Hidden behind the Mole Man’s exhibit, as well as behind a “no admittance” sign you’ll find hours of extra content. For the Mole Man in particular, you actually get to hear (and watch) the story of how he became a member of the troupe. Unfortunately, it seems the other characters don’t get the same treatment. With that said, every main character has basically a music video which includes their entire song from the Freak Show album. It also feels like each character is given a believable edge which wasn’t present through the song lyrics alone.

Seeing one of my favorite The Residents albums in action was a stunning event. This CD-ROM absolutely exceeded my expectations with the huge amount of care given to each character’s video as well as the level of interactivity. It could have easily been a slideshow, but Easter eggs and additional story content make it an enjoyable exploration of an album. If you’re a fan of The Residents then at some point you need to play The Residents: Freak Show.


Score: 4

4 out of 5 alpacas


About our rating system

Life is Strange Episode 4 – Dark Room Review

Life is Strange Episode 4 - Dark Room Featured

lifeisstrangelogo4

Developer: DONTNOD Entertainment
Publisher: Square Enix
Platform: PC – Steam PSN – PS3, PS4 Xbox 360, Xbox One

Life is Strange Episode 3 – Chaos Theory left me feeling a little strange. It seemed that DONTNOD were on the precipice of something either really cool, or were set to completely lose me. Luckily, I enjoyed Episode 4 – Dark Room far more, though it wasn’t without some oddities. First off, it really feels like the ending of Episode 3 failed to play out in a significant way here.

Without spoiling anything, it was a very underwhelming resolution. Episode 3 made it seem like this event was a huge wrench in everyone’s plans, but then there’s very little issue to actually get back on the “main” storyline. Perhaps it’ll come back into play in Episode 5, but as of now it seems nothing more than an emotionally manipulative detour.

lifeisstrangeep4featured2

So, as for Episode 4 – Dark Room itself. Things are finally getting serious — far more serious than I ever expected when Life is Strange began. Although there’s a lot of melodrama, it’s easy enough to fall right into the tale. Once everything takes a turn for the creepy I was really involved and being led right down the path that DONTNOD wanted. That reveal right at the end? Yep, I seriously had no clue it was coming.

There were definitely low points to be had between the more climatic sections. For one, you’re forced to put all the clues together in one multi-part puzzle. At this point I simply wanted to get up and go, not sit around and finagle with what was ultimately a very easy set of puzzles. Playing with a controller made it more cumbersome than needed, but that’s my own stubborn fault for not switching to a mouse during the segment.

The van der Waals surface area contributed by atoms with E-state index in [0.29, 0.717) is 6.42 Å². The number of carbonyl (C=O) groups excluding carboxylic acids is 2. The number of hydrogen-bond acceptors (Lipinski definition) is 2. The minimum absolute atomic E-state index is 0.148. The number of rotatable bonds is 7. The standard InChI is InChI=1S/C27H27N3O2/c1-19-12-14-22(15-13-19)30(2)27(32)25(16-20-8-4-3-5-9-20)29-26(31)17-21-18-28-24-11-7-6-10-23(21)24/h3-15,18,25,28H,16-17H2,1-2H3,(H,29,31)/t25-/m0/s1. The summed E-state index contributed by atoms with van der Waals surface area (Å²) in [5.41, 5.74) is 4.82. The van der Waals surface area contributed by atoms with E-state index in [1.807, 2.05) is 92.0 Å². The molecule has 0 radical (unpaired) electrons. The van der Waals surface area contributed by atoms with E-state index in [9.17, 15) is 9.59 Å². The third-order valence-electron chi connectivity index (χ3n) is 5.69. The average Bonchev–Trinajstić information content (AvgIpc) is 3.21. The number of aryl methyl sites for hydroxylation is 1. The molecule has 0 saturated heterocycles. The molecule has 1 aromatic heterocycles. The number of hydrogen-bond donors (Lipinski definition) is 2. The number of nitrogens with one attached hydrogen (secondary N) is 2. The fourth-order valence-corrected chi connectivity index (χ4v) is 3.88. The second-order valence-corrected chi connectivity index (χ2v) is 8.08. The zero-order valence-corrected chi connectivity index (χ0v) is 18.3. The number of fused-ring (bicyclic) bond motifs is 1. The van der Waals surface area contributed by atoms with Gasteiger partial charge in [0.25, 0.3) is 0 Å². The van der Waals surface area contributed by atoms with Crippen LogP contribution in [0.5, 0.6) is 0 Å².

Life is Strange Episode 4 - Dark Room Featured

Finally, there’s the matter of how choices “pay off” in Life is Strange. Here’s an example with a spoiler. Victoria believed me when I spoke with her at the party. Why? Because I didn’t add insult to injury after dumping paint on her in Episode 1. The fact that she specifically referenced this act of pseudo kindness did not excite me. It just revealed the utter game-y nature of this video game. My choices should impact the story in ways that feel natural. This just seemed contrived.

I am still looking forward to Life is Strange Episode 5. For one, I’m ready to see how this story comes to a close. Not only that, but I’m anxious to see just how differently things do or don’t play out when two players have made completely different choices along the way.


Score: 3.5

3 1/2 out of 5 alpacas


About our rating system

Life is Strange Episode 3 – Chaos Theory Review

Life is Strange Episode 3 - Chaos Theory Featured

Life is Strange Episode 3 - Chaos Theory Logo

Developer: DONTNOD Entertainment
Publisher: Square Enix
Platform: PC – Steam PSN – PS3, PS4 Xbox 360, Xbox One

I’ll admit, despite the dramatic flourishes of Life is Strange Episode 2, the episode felt pretty meandering. This phenomenon appears in many episodic properties, though. Things picked up a tad in time for Episode 3 – Chaos Theory. Throughout the approximately two-hour playtime I found myself hooked, even if it wasn’t always for the best reasons.

Information related to Kate, Rachel, and the Vortex Club was left relatively untouched, even after what just occurred in the previous episode. And for reasons unknown, these interpersonal, ham-fisted issues are still more pressing than the impending destruction of Arcadia Bay. With that said, I enjoyed getting caught up in Max and Chloe’s antics even as they increase in severity.

Life is Strange Episode 3 - Chaos Theory Featured